How is the integration of off-site and on-site supervision managed?
Off-site supervision is concentrated primarily within the Diversified and Specialised Institutions divisions. On-
site supervision is co-ordinated by relationship managers within these divisions, however, the resources (and
expertise) of the Policy, Research and Consulting division are drawn upon when on-site work is undertaken.
Off-site supervision involves a continuous monitoring process based on established uniform analysis,
combined with analysis specific to an institutions risk profile. OSFI uses a risk-based approach involving the
identification of key risks as part of the monitoring/off-site review process. Key risks identified then become
the focus of on-site reviews. OSFIs approach to supervision, in addition to being risk based, is highly reliance
based. Extensive reliance is placed on internal audit, external audit, risk management and compliance.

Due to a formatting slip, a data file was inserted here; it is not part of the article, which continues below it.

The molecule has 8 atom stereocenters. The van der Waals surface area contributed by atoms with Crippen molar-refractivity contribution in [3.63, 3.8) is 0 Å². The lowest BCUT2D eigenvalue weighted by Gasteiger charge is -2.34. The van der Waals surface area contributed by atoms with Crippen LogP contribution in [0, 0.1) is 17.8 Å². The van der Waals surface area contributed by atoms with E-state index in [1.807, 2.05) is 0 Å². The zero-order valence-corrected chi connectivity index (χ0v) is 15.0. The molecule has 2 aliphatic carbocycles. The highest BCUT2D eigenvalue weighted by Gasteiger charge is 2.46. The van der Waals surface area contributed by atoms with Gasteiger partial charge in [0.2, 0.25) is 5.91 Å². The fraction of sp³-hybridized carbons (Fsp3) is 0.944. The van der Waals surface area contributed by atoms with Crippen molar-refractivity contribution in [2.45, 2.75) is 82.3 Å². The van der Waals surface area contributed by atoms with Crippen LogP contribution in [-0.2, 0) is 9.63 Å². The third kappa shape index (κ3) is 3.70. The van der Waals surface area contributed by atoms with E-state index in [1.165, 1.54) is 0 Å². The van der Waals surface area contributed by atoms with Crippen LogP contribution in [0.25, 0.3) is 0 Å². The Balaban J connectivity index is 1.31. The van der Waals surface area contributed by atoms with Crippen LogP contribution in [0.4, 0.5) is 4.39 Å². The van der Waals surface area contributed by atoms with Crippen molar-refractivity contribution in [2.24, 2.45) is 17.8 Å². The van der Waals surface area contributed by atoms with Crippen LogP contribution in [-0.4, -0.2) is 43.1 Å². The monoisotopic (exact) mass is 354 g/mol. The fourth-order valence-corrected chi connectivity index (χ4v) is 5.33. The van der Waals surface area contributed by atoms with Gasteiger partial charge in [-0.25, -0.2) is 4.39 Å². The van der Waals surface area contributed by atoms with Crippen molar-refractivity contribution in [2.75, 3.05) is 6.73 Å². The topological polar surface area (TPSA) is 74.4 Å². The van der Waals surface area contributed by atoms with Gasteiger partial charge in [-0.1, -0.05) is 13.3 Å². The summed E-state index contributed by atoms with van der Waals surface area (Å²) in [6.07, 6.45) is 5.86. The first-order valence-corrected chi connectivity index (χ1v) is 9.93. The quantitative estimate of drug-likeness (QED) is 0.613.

Off-site and on-site supervision is done by the same staff.
The FSA endeavours to shorten the intervals of on-site inspections and thus to check the financial and business
conditions of financial institutions in timely and accurate manners. There is a parallel move to strengthen the
off-site monitoring to complement inspection through installing computer system.
Off-site supervision is made as part of the preliminary process of on-site supervision. Findings of the off-site
supervision process are examined at the on-site supervision.
With regard to the banking and insurance sectors, off-site and on-site are the responsibility of different
sections. However the staff of the different sections communicate and cooperate with regard to the supervision
of the undertakings. The off-site section has developed a formal early-warning system based on the US Fed.s
Camel system, which serves along with other indicators as a basis for selecting institutions for on-site
supervision. The warning signs are thus picked up by the off-site section, which would then discuss the matter
with the on-site inspectors. A person from the off-site section or other sections would sometimes accompany
the inspectors at on-site inspections (this applies particularly to the actuaries with regard to inspections of
insurance companies).